Despite 3 million companies utilising it and 148 industries being represented on the platform, LinkedIn still seems vastly underrated. LinkedIn is perfect for B2B connections, promoting your company and even headhunting for new employees. For businesses, LinkedIn is only going to become more prevalent meaning that now, more than ever, it’s important to understand how to create a successful page for your brand or company.
Ignore what your sympathetic teachers told you- appearance matters. Big time. Well, it does if you’re using LinkedIn as a company. Captivating pictures are the machine behind the internet right now and LinkedIn is no exception. So before we get into the nitty-gritty of LinkedIn, let’s give your page a stunning makeover.
Anyone who isn’t all that creative in terms of digital design etc have been tempted to use stock photos as cover photos but it’s important to remember that a cover photo is the first thing people see on your page- that’s the point of it. Which means it needs to be captivating but also needs to express what your brand is about without being obnoxious.
A good example of a unique, captivating cover photo is HubSpot’s:
To truly make the most of the Featured Products section, think of this as your ‘shop window’. This is where you showcase the best of your products, the place to really reel new customers in. There are options such as sharing images of your products, descriptions and of course, links to them. Shop window!
You’ve created the account, you’ve made it visually appealing which means it’s now time to connect and make the most of the connections you have.
Ask Employees to Connect
If you really want visitors to get a feel for your company through LinkedIn, a great avenue is connecting with your employees on there. They will then be accessible through your company page where visitors can learn more about them and your company as a whole.
Follow Your Favourite Influencers
Influencers are a big deal on LinkedIn. Some of the top influencers on LinkedIn include Richard Branson, Bill Gates and even Barack Obama. By following the top influencers in your industry, not only do you get to fan-girl on a professional level, you can also find incredible insights that could be very beneficial to your company overall.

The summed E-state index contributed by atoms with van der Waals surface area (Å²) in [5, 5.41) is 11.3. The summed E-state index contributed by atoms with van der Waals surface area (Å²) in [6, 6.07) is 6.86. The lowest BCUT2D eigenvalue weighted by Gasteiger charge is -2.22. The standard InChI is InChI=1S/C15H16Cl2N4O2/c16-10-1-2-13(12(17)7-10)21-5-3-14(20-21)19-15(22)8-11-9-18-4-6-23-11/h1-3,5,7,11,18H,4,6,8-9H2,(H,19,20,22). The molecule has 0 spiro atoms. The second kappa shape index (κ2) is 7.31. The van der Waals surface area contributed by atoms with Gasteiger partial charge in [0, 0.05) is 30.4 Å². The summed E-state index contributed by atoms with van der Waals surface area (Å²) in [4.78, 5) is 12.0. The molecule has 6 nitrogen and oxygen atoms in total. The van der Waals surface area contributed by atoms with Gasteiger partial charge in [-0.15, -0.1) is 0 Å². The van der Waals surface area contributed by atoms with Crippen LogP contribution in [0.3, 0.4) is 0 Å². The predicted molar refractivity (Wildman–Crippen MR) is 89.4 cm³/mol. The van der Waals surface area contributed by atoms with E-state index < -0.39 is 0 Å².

Once your page has been created, filled and connected, your work is not done. Now is not the time to be a Facebook granny on LinkedIn. That is to say, you shouldn’t make the account and then stay up to date with everybody whilst quietly lurking and judging.
A great example of a current, successful brand on LinkedIn is Dell who do between 4 and 7 posts per day on LinkedIn. Some call it overkill, I call it good online business sense.
Posting statuses is not only a great way to keep people in the loop with what’s new, what’s worth knowing etc, it’s also a good way to implant yourself in your follower’s minds so that when you have something that you want to promote as much as possible, people will recognise your name and will be more likely to pay attention because of that.
Relevant Articles Are Your Friend
One of the most baffling things about all forms of social media is that even when people follow your pages to keep up with your brand, they don’t want to hear all about you. It’s a sad realisation. You think you’ve finally found somewhere to be shamelessly self-indulgent and it turns out, there is no such place.
Try to have a ratio of 70:30 when it comes to your own content vs shared content. Share articles that are relevant to your industry- either helpful or informative. These can be the route to reaching out to other companies, to engaging with your followers and becoming a more reputable company on LinkedIn.
Mix It Up
Videos, pictures, articles and plain ol’ statuses are all great ways of keeping your LinkedIn account relevant and interesting. Nobody in this digital age likes seeing a block of text and nothing more. Try and keep your LinkedIn profile a multimedia mixed bag and as relevant as possible.